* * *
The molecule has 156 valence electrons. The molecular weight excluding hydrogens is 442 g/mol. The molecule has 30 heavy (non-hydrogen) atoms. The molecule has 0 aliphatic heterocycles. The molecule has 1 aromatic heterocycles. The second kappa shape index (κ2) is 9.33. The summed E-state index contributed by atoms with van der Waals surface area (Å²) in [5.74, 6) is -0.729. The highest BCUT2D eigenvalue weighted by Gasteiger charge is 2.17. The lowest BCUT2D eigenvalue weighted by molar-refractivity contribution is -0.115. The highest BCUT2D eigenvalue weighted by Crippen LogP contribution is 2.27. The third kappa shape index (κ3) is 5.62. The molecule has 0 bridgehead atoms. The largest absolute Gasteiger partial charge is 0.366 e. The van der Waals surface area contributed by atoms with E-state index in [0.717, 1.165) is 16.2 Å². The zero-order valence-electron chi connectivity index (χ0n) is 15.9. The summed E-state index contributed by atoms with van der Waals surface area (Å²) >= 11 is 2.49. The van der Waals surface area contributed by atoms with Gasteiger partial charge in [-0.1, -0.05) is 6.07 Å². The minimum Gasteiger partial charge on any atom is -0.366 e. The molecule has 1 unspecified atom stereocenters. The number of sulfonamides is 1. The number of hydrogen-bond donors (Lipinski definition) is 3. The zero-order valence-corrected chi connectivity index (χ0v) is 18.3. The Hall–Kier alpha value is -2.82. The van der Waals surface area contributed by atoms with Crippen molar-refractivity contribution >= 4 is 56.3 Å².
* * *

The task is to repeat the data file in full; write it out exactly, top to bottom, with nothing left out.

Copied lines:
The molecule has 156 valence electrons. The molecular weight excluding hydrogens is 442 g/mol. The molecule has 30 heavy (non-hydrogen) atoms. The molecule has 0 aliphatic heterocycles. The molecule has 1 aromatic heterocycles. The second kappa shape index (κ2) is 9.33. The summed E-state index contributed by atoms with van der Waals surface area (Å²) in [5.74, 6) is -0.729. The highest BCUT2D eigenvalue weighted by Gasteiger charge is 2.17. The lowest BCUT2D eigenvalue weighted by molar-refractivity contribution is -0.115. The highest BCUT2D eigenvalue weighted by Crippen LogP contribution is 2.27. The third kappa shape index (κ3) is 5.62. The molecule has 0 bridgehead atoms. The largest absolute Gasteiger partial charge is 0.366 e. The van der Waals surface area contributed by atoms with E-state index in [0.717, 1.165) is 16.2 Å². The zero-order valence-electron chi connectivity index (χ0n) is 15.9. The summed E-state index contributed by atoms with van der Waals surface area (Å²) >= 11 is 2.49. The van der Waals surface area contributed by atoms with Gasteiger partial charge in [-0.1, -0.05) is 6.07 Å². The minimum Gasteiger partial charge on any atom is -0.366 e. The molecule has 1 unspecified atom stereocenters. The number of sulfonamides is 1. The number of hydrogen-bond donors (Lipinski definition) is 3. The zero-order valence-corrected chi connectivity index (χ0v) is 18.3. The Hall–Kier alpha value is -2.82. The van der Waals surface area contributed by atoms with Crippen molar-refractivity contribution >= 4 is 56.3 Å².